There are many pieces to the athletic performance puzzle. Optometry and sports vision care are definitely multidisciplinary, so a referral network of trusted specialists is crucial. With athletes of any ability, it is inevitable that as a healthcare provider you will encounter TBI, concussion, and ocular injury. Unfortunately, we see high school athletes that have suffered multiple concussions. Coaches and trainers rely heavily on our judgement for “return to play” decisions. So the more information we have, the better the recommendation we can make. Any significant anterior segment injury can have posterior segment consequences.

Many of the athletes that I care for are extremely tall. Cardiologists and geneticists refer several athletes every year to rule out Marfan’s Syndrome2. This systemic disease can have fatal consequences. Some of the lesser known ocular manifestations of Marfan’s Syndrome are strabismus, myopia, glaucoma, retinal tears, and retinal detachment, so optomap is routinely ordered.  Optos devices have been used in the clinical environment for detection of retinal pathology specifically for Marfan’s Syndrome.

For doctors such as Dr. Hamada, focusing on sports vision, and working with a team of specialists for overall athlete health and wellbeing, has been quite rewarding. By incorporating technology such as optomap, he and the entire team at Surf City Optometry, are also able to see more and treat more of the retina, thereby providing an even higher standard of care.

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References:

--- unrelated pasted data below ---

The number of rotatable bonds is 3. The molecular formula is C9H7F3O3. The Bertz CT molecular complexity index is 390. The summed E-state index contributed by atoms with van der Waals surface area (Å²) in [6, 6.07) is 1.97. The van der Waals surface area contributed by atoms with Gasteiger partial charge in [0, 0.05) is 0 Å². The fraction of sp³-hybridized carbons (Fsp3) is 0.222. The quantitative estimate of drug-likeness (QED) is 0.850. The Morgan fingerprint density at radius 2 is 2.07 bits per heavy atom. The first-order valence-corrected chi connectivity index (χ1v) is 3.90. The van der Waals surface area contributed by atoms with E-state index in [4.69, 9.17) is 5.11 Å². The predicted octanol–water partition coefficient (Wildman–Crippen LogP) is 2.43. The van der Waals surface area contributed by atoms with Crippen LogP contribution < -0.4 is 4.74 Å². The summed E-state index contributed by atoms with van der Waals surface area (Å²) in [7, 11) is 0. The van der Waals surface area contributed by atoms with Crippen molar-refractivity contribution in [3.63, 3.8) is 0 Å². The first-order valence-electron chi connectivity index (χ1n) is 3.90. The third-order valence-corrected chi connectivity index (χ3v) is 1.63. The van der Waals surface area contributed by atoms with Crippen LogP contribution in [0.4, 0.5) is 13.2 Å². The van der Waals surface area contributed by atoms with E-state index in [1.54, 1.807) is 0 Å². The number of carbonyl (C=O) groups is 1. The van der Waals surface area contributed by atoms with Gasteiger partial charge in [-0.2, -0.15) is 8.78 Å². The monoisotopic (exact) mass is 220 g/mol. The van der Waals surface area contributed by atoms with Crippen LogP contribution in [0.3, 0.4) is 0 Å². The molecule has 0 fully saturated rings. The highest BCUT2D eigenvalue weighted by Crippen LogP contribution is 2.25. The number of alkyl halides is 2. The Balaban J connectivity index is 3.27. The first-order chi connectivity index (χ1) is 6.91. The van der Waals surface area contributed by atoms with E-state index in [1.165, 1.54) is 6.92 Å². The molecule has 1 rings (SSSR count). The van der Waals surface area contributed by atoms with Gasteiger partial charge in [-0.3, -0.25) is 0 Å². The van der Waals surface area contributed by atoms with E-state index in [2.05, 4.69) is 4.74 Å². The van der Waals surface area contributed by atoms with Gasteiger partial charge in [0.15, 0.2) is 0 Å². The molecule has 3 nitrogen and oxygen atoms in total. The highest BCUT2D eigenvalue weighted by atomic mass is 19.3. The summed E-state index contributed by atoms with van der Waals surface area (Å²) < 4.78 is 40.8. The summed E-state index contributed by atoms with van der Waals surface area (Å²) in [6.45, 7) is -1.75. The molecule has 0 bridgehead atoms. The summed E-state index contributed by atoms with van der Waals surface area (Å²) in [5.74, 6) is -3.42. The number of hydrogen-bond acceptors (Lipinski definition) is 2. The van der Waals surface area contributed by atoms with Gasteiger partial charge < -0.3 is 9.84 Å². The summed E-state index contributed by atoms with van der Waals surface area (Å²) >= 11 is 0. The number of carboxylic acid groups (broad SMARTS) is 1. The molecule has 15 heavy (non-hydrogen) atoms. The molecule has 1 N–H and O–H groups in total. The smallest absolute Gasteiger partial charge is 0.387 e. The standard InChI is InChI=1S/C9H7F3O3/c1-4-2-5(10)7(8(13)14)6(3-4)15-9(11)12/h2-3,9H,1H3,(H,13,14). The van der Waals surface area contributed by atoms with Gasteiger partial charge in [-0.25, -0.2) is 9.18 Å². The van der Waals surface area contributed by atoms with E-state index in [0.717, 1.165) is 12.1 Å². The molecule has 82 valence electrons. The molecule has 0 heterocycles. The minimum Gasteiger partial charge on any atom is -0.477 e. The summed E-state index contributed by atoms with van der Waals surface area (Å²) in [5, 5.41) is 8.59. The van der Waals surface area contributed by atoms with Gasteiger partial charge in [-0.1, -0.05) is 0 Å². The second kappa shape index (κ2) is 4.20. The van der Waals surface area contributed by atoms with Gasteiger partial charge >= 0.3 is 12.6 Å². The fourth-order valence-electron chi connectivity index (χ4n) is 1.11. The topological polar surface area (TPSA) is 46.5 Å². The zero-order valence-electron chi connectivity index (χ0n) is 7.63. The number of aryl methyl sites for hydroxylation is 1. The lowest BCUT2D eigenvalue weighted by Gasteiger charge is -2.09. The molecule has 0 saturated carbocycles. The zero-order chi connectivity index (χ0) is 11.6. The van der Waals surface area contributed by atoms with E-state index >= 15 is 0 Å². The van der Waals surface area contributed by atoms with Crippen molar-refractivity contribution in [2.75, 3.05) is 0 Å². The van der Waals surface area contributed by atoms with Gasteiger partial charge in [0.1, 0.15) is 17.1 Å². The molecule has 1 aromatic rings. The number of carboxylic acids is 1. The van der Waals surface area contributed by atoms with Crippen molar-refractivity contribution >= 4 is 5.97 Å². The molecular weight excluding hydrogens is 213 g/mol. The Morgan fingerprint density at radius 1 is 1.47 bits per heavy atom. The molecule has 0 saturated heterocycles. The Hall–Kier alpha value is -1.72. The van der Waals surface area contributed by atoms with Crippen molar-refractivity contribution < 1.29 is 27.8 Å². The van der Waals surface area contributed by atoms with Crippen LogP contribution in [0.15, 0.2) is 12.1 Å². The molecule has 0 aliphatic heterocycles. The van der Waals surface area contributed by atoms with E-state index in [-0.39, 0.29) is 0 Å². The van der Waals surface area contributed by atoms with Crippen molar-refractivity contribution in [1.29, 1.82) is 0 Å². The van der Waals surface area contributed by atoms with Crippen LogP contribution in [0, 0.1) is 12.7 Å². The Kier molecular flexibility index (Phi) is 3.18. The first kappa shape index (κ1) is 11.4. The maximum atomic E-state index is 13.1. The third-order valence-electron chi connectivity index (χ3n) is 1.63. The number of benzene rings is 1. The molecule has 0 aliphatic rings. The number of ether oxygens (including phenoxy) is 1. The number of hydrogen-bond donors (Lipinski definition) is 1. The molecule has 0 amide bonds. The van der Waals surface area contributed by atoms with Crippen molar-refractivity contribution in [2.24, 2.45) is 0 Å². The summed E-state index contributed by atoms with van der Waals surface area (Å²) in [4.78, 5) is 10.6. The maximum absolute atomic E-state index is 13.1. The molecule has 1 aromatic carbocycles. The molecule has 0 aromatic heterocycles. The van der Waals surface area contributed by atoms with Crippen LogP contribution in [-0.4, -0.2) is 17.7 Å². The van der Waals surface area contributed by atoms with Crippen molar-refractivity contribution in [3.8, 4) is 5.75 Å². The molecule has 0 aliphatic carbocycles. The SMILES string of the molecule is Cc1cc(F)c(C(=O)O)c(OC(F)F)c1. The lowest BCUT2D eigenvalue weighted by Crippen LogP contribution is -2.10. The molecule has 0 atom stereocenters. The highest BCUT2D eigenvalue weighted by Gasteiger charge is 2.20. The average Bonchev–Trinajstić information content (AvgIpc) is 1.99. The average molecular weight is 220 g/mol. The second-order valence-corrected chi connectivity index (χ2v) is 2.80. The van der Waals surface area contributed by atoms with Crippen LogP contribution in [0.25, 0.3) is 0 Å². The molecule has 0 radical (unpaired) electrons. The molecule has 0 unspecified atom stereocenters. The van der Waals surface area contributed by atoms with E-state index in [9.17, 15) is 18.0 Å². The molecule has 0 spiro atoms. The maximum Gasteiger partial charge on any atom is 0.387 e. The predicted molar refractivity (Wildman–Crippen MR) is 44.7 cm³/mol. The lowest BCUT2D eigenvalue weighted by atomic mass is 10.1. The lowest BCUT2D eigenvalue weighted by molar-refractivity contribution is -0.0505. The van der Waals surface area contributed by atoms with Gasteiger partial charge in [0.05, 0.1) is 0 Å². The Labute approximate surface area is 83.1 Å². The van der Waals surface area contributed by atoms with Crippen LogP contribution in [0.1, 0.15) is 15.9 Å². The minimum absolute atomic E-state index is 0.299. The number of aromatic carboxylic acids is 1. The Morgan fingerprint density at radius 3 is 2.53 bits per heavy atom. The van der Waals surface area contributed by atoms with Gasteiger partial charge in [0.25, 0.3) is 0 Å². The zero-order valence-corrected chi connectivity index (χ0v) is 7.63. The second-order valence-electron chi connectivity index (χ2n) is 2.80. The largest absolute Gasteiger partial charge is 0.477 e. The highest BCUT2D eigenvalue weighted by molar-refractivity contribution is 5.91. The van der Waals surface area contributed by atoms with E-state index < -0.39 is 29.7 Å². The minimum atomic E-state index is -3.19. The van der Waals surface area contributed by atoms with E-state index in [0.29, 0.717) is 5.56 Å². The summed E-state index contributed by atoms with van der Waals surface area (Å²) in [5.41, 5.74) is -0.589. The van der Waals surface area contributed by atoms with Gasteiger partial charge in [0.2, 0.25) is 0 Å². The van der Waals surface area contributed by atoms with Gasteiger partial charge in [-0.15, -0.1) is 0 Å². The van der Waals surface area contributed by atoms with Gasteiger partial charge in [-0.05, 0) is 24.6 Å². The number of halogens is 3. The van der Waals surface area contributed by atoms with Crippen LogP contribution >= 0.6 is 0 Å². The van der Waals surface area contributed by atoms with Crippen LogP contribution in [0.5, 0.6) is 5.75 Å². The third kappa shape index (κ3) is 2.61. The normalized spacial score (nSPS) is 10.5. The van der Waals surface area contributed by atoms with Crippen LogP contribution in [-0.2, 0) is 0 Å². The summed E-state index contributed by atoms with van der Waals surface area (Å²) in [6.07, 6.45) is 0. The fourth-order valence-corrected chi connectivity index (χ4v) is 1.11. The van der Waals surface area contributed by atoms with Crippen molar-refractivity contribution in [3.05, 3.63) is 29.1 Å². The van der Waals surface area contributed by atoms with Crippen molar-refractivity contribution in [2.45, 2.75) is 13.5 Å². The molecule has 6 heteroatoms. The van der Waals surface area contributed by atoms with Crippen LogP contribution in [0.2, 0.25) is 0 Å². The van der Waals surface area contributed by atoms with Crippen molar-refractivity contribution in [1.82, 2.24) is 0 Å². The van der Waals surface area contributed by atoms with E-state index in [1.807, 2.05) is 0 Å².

1. http://www.omicsonline.org/open-access/retinal-and-balance-changes-based-on-concussion-history-a-study-of-division-football-players-2329-9096.1000234.php?aid=31804
  2. Retinal Disease in Marfan Syndrome: From the Marfan Eye Consortium of Chicago Safa Rahmani, MD; Alice T. Lyon, MD; Amani A. Fawzi, MD; Irene H. Maumenee, MD; Marilyn B. Mets, MD

September is Sports Eye Safety Month – Utilizing optomap to Detect, Manage, and Treat Sports-related Eye Injuries

Sports-related eye injuries often result in vision loss, and are the leading cause of blindness in children.1 According to the National Eye Institute (NEI) and the National Eye Health Education Program (NEHEP), in the United States, sports-related eye injuries account for over 100,000 physician visits per year at an estimated cost of $175 million. Since most eye injuries are preventable, more sight may be preserved by exercising injury prevention techniques.

sports eye safety

Protective eyewear is vitally important in the prevention of injury.

Protective eyewear is vitally important in the prevention of injury, but the NEI and NEHEP also strongly recommend that all people who participate in sporting activities have comprehensive eye exams as part of their regular physical examinations, especially for those with pre-existing eye conditions. optomap® has a huge part to play in facilitating difficult eye examinations, and in supporting the early detection of peripheral retinal complications following sports-related eye injuries.